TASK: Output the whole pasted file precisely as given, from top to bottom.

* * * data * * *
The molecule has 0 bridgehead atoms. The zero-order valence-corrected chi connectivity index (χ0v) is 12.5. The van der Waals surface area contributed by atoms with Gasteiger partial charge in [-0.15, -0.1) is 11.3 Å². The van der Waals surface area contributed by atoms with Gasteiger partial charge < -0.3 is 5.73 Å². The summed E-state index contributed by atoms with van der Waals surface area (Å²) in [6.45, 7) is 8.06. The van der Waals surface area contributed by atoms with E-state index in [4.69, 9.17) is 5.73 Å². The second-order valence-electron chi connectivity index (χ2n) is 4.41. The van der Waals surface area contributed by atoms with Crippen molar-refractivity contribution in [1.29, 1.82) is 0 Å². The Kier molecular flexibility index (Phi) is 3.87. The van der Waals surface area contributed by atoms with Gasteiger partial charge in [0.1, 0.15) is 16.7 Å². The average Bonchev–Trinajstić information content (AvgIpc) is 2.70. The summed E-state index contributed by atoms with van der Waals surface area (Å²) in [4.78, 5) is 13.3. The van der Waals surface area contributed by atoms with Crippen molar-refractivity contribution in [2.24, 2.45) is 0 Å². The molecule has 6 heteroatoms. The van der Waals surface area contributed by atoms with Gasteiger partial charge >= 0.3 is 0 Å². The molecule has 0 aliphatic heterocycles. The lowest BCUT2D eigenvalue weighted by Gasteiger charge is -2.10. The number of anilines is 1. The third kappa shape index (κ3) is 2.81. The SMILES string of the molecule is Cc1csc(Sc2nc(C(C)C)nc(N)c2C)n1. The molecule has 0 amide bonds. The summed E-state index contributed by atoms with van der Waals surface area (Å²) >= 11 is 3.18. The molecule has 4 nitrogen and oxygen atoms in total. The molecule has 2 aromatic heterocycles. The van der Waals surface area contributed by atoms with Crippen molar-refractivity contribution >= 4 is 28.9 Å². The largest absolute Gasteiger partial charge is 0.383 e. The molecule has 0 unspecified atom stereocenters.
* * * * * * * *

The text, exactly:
The molecule has 0 bridgehead atoms. The zero-order valence-corrected chi connectivity index (χ0v) is 12.5. The van der Waals surface area contributed by atoms with Gasteiger partial charge in [-0.15, -0.1) is 11.3 Å². The van der Waals surface area contributed by atoms with Gasteiger partial charge < -0.3 is 5.73 Å². The summed E-state index contributed by atoms with van der Waals surface area (Å²) in [6.45, 7) is 8.06. The van der Waals surface area contributed by atoms with E-state index in [4.69, 9.17) is 5.73 Å². The second-order valence-electron chi connectivity index (χ2n) is 4.41. The van der Waals surface area contributed by atoms with Crippen molar-refractivity contribution in [1.29, 1.82) is 0 Å². The Kier molecular flexibility index (Phi) is 3.87. The van der Waals surface area contributed by atoms with Gasteiger partial charge in [0.1, 0.15) is 16.7 Å². The average Bonchev–Trinajstić information content (AvgIpc) is 2.70. The summed E-state index contributed by atoms with van der Waals surface area (Å²) in [4.78, 5) is 13.3. The van der Waals surface area contributed by atoms with Crippen molar-refractivity contribution in [2.24, 2.45) is 0 Å². The molecule has 6 heteroatoms. The van der Waals surface area contributed by atoms with Gasteiger partial charge >= 0.3 is 0 Å². The molecule has 0 aliphatic heterocycles. The lowest BCUT2D eigenvalue weighted by Gasteiger charge is -2.10. The number of anilines is 1. The third kappa shape index (κ3) is 2.81. The SMILES string of the molecule is Cc1csc(Sc2nc(C(C)C)nc(N)c2C)n1. The molecule has 0 amide bonds. The summed E-state index contributed by atoms with van der Waals surface area (Å²) >= 11 is 3.18. The molecule has 4 nitrogen and oxygen atoms in total. The molecule has 2 aromatic heterocycles. The van der Waals surface area contributed by atoms with Crippen molar-refractivity contribution >= 4 is 28.9 Å². The largest absolute Gasteiger partial charge is 0.383 e. The molecule has 0 unspecified atom stereocenters.